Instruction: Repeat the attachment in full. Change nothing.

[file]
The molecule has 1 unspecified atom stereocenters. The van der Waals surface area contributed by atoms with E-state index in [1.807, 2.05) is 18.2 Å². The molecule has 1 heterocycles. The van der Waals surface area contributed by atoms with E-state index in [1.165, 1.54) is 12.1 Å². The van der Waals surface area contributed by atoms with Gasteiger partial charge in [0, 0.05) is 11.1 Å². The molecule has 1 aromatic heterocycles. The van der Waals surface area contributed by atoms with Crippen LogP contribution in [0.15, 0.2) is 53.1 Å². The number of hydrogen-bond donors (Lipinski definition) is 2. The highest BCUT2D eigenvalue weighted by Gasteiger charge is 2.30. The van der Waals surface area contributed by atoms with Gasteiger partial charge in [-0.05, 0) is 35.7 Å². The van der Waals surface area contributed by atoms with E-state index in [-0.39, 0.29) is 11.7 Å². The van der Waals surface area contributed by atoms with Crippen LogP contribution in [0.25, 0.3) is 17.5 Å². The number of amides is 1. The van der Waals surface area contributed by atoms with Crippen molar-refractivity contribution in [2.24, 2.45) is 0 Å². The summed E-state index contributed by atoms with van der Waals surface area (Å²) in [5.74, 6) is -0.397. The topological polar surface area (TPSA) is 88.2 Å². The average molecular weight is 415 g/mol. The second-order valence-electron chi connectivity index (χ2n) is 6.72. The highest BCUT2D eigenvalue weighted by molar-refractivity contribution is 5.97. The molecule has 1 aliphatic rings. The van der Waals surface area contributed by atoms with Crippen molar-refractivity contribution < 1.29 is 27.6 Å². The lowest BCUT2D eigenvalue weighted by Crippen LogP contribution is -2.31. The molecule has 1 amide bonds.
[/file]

The molecule has 1 unspecified atom stereocenters. The van der Waals surface area contributed by atoms with E-state index in [1.807, 2.05) is 18.2 Å². The molecule has 1 heterocycles. The van der Waals surface area contributed by atoms with E-state index in [1.165, 1.54) is 12.1 Å². The van der Waals surface area contributed by atoms with Gasteiger partial charge in [0, 0.05) is 11.1 Å². The molecule has 1 aromatic heterocycles. The van der Waals surface area contributed by atoms with Crippen LogP contribution in [0.15, 0.2) is 53.1 Å². The number of hydrogen-bond donors (Lipinski definition) is 2. The highest BCUT2D eigenvalue weighted by Gasteiger charge is 2.30. The van der Waals surface area contributed by atoms with Gasteiger partial charge in [-0.05, 0) is 35.7 Å². The van der Waals surface area contributed by atoms with E-state index in [-0.39, 0.29) is 11.7 Å². The van der Waals surface area contributed by atoms with Crippen LogP contribution in [0.25, 0.3) is 17.5 Å². The number of amides is 1. The van der Waals surface area contributed by atoms with Crippen molar-refractivity contribution in [2.24, 2.45) is 0 Å². The summed E-state index contributed by atoms with van der Waals surface area (Å²) in [5.74, 6) is -0.397. The topological polar surface area (TPSA) is 88.2 Å². The average molecular weight is 415 g/mol. The second-order valence-electron chi connectivity index (χ2n) is 6.72. The highest BCUT2D eigenvalue weighted by molar-refractivity contribution is 5.97. The molecule has 1 aliphatic rings. The van der Waals surface area contributed by atoms with Crippen molar-refractivity contribution < 1.29 is 27.6 Å². The lowest BCUT2D eigenvalue weighted by Crippen LogP contribution is -2.31. The molecule has 1 amide bonds.